I am presenting a working paper at an event—‘Contemporary Challenges in Constitutional Theory: International, European and Domestic Perspectives’—at the University of Liverpool (19 – 20 June 2017). The paper builds on work by Lorne Sossin, applying design thinking to administrative justice. The abstract for the paper is as follows:
While many details of administrative functions may be parochial to the context in which particular functions are being carried out, some issues are universal. One such universal issue is: how can it be ensured that there is effective redress against administrative bodies? Despite the universality of the issue, there has been a lack of integrated, transnational dialogue, and thus shared learning, on administrative redress (this is in sharp contrast with constitutional design, which is now a vibrant transnational field).
This paper suggests that a useful framework for building a transnational discussion on administrative redress systems can be found in a ‘design thinking’ approach. Design thinking has been applied in many fields in the past few decades, and its influence is currently expanding. In a recent, innovative study, Lorne Sossin set out a framework for evaluating tribunal reform in Canada based on design thinking. As part of the study, Sossin claimed that ‘design frameworks will transform how we think about administrative justice’. While Sossin’s work offers novel insights, it also sits comfortably with themes in the work of other administrative law scholars who have conceptualised administrative redress as a design problem.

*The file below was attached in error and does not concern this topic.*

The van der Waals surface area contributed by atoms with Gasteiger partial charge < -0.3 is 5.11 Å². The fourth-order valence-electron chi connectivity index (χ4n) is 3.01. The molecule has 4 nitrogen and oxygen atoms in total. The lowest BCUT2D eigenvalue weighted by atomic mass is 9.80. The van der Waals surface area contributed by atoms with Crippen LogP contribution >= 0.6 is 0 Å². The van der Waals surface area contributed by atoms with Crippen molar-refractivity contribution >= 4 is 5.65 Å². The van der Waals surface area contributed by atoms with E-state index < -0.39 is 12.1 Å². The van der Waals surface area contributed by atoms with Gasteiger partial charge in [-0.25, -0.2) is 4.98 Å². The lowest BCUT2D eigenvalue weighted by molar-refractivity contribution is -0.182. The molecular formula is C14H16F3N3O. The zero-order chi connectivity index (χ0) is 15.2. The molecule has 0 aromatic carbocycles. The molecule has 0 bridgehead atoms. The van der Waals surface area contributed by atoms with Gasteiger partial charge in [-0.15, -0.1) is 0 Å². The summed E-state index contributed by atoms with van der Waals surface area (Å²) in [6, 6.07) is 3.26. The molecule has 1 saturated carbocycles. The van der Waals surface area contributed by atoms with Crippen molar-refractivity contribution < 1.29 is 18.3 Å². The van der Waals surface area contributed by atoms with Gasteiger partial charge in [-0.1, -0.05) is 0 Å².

While I think it is only a matter of time before the administrative redress context sees design thinking influences operating as strongly as they have in other fields, the discussion here is not focused directly on the extent that design thinking can and should be applied to issues concerning administrative redress. Instead, this paper considers some fundamental questions which precede the application of a design thinking approach to the administrative redress issue. In other words, this paper suggests that there are some issues that must be clarified before we can extend the sort of work Sossin conducted on Canadian tribunal reform to a more ambitious, transnational plane.
The issues considered, which are distinct but interconnected, are as follows: (1) who are the designers of administrative redress systems?; (2) what are the instruments that designers use?; (3) what motivates designers to design redress?; and (4) what constraints do designers operate within? Each of the parts of this paper consider each of these questions in turn, constructing a preliminary framework for the application of design thinking to administrative redress issues.
This paper concludes by suggesting that it is now important—using the framework proposed—to explore thoroughly how far design thinking can be and should be applied to administrative redress issues. And, presuming there is some scope for such application, consider how tools can be developed to support the use of design thinking in the administrative redress context.